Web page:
Senate approves Legacy Fund money for university research

BISMARCK — The North Dakota Senate has passed legislation that would fund research at the state’s two largest universities in an effort to diversify North Dakota’s economy.

Senate Bill 2282 would transfer 15 percent of Legacy Fund earnings to an economic diversification research fund that would support work by the University of North Dakota and North Dakota State University. Funding for the program would be capped at $45 million under the bill.

Senators voted 43-4 in favor of the bill.

The bill now moves onto the House for consideration.

Sen. Ron Sorvaag, R-Fargo, the bill’s primary sponsor, spoke in favor of the bill on the Senate floor Wednesday.

Sorvaag said the bill is not about giving more money to universities but about helping to diversify the state’s economy through research.

Legacy Fund earnings are not available until after the biennium ends, however, a $45 million loan structure through the Bank of North Dakota is also built into the bill, including interest.

The bill also includes the creation of an advisory committee for the fund that would include the president of the Bank of North Dakota, the state commerce commissioner, the chair of the State Board of Higher Education and the University of North Dakota and North Dakota State University presidents, as well as four others.

The University of North Dakota President Mark Kennedy said he was excited that the bill passed the Senate, adding he is appreciative of the bill’s co-sponsors, including Sorvaag, Sen. Ray Holmberg, R-Grand Forks, Sen. Rich Wardner, R-Dickinson, and others who helped advance the bill.

“I think the wide distribution of the sponsors across the state was reflected in the wide distribution in the senators voting for the bill, reflecting a growing understanding that this a North Dakota priority,” Kennedy said, adding the vote also shows an understanding that economic diversification is not a west-versus-east issue.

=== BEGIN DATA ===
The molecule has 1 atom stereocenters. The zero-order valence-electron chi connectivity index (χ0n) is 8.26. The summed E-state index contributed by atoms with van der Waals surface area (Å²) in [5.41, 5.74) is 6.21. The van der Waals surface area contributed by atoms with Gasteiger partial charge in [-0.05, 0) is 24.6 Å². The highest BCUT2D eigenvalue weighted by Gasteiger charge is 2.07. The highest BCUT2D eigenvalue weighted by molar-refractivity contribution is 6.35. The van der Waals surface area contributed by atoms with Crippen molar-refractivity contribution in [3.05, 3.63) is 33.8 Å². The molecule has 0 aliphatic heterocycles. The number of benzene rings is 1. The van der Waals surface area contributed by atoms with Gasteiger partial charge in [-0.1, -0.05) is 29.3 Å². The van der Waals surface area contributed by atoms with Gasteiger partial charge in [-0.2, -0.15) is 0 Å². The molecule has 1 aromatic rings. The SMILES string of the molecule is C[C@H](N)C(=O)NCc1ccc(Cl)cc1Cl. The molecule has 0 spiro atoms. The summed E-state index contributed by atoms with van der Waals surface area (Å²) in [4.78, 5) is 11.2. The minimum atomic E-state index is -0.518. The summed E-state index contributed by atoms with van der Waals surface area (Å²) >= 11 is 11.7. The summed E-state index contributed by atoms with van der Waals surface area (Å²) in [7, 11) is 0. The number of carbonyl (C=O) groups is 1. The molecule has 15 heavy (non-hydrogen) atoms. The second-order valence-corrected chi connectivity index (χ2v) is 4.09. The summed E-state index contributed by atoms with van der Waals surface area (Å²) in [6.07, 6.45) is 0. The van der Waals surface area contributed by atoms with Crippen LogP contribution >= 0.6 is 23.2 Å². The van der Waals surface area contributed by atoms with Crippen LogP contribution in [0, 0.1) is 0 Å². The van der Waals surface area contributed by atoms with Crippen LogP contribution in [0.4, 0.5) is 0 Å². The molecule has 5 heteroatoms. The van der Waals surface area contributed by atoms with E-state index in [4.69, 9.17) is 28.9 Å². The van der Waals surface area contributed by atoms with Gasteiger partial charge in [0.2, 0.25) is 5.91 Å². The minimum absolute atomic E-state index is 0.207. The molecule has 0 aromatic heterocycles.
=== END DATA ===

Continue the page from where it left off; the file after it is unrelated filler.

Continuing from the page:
Kennedy said the vote margin “gives it a lot of momentum” going into the House and he has high hopes that the bill will pass there.

Kennedy added he also appreciates the work of Steve Burian and Tammy Miller from the Valley Prosperity Partnership and North Dakota State University President Dean Bresciani for their work on the topic over the past several months.

House bill

House Bill 1333 contains similar language as Senate Bill 2282, but does not limit grants to just the state’s research universities. The funding is also lower, around $3 million.

The House bill, introduced by Rep. Mike Nathe, R-Bismarck, would create a Legacy Investment Fund for Technology that would support technology advancement in the state. Under this bill, a committee would be created that would also include the president of the Bank of North Dakota, with no specific higher education officials.

The fund would be administered by the Bank of North Dakota.

While the legislation passed the House 73-20 on Monday, Rep. Aaron McWilliams, R-Hillsboro, said he was not in favor of the bill, noting that public institutions often come in and take over these types of private-public funds.

McWilliams said if legislators want to create a fund for entrepreneurship or innovation in the private sector then it should be restricted as such.

Rep. George Keiser, R-Bismarck, said the House bill is designed to take intellectual property that has been developed to the point where a patent has been obtained, a business plan has been written and the business is ready to be launched. HB 1333 would give the funds to commercialize that business.

However, Keiser noted in some cases public entities may have part ownership of these patents, so the program is designed to work with both types of entities.

Next steps

Holmberg said legislators are looking to pass one research fund bill, rather than the two separate ones.

The House will now likely have a hearing on the Senate’s version of the fund, while the Senate will take up the House version, Holmberg said.

If both bills pass, the two chambers would likely go to a conference committee to hash out the differences together and find a compromise bill that could be passed in both houses.

The final version of the legislation would likely include a combination of the two bills, with the ultimate dollar amount falling somewhere in between $3 million and $45 million, Holmberg said.